This is the aspect of the recharge point:

    I took these photos with my mobile phone. The second one is a bit blurred. I saw a Windows 2000-style blue screen with the STOP code 0x7A (KERNEL_DATA_INPAGE_ERROR), too. I couldn’t photograph it, however.

    I think the engineers who built this system don’t find those faults funny at all. Well, most faults are "solved" with a simple reboot. 🙂

  6. Barry, I got a non trivial amount of grief from my family for taking that picture: "You’re taking a picture of a message box on a monitor? Are you crazy?"  Me: "Well, there’s this tradition…."

  7. Anonymous says:

    Barry Leiba: This is why cameraphones are so great, you’re always carrying a camera!

    I took this one with my phone at the Copenhagen airport:

    It’s as if it’s a free advertising point for Microsoft 🙂

  8. Anonymous says:

    Friday, July 21, 2006 11:29 PM by Ramon Sola [MVP Windows – Shell/User]

    > I think the engineers who built this system don’t find those

    > faults funny at all.

    At least one, who built part of the system, sure seems to.  I thank that engineer very much for starting this thread in his blog.

    Friday, July 21, 2006 11:33 PM by LarryOsterman

    > I got a non trivial amount of grief from my family for taking

    > that picture

    Geez, of all the places to get grief from over capturing and reporting a bug.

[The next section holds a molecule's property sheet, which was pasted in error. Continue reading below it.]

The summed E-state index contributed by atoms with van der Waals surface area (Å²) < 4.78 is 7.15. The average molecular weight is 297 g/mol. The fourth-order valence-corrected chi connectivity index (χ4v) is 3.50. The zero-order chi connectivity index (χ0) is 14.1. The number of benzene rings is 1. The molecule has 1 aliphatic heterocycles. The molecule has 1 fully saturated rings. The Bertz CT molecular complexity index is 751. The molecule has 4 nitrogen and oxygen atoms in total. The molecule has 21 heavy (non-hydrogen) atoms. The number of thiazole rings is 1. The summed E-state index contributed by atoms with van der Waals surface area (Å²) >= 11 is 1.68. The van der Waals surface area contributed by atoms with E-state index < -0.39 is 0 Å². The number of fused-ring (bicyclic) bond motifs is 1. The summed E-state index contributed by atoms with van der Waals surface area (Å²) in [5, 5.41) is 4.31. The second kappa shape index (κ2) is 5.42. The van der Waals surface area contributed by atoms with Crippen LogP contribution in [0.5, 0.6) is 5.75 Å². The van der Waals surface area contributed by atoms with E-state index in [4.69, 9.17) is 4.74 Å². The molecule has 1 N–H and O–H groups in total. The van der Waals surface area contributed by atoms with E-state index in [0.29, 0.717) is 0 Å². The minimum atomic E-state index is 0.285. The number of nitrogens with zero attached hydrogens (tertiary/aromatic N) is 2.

9. Anonymous says:

    When I went to the millenium dome in London for the millenium exhibition there was one exhibit which was a room full of trees with lights, and low pedestals with touch screen monitors as the top surface. Each and every monitor was showing a BSOD.

  10. Anonymous says:

    Those monitors are new, I don’t remember them being there 2 years ago when I was in Istanbul.

    Anyway, at least TPTB in Turkey were fairly quick about it. Here in Leiden one of the departure times monitors at the train station was stuck on a BSOD for over two months! I looked up the STOP error code it displayed, I don’t remember what it was exactly but it seems they had faulty RAM.

  11. Interesting that the "OK" is locali[sz]ed, but the message isn’t.  Guess they’re using the Turkish version of Windows, but a US-English version of NOD32.

  12. Anonymous says:

    I’m surprised they didn’t configure NOD32 for silent mode and use the administration console to log and monitor errors. As for not having heard of NOD32 before… I worked at MS for 12+ years before joining ESET. NOD32 is one of the scanners that checks all of the Windows builds (and all other MS software) for viruses prior to release. I used to run the virus checking system at MS.

  13. Anonymous says:

    That message appears when the machine can not reach the servers to update. This is due to a firewall blocking the traffic or the machine is disconected from the Internet. Rumor mill has it that NOD32 Anti Virus is also used in the labs at Microsoft.

  14. ndiamond says:

    Tuesday, July 25, 2006 7:21 PM by Randy Abrams

    > NOD32 is one of the scanners that checks all of the Windows

    > builds (and all other MS software) for viruses prior to release.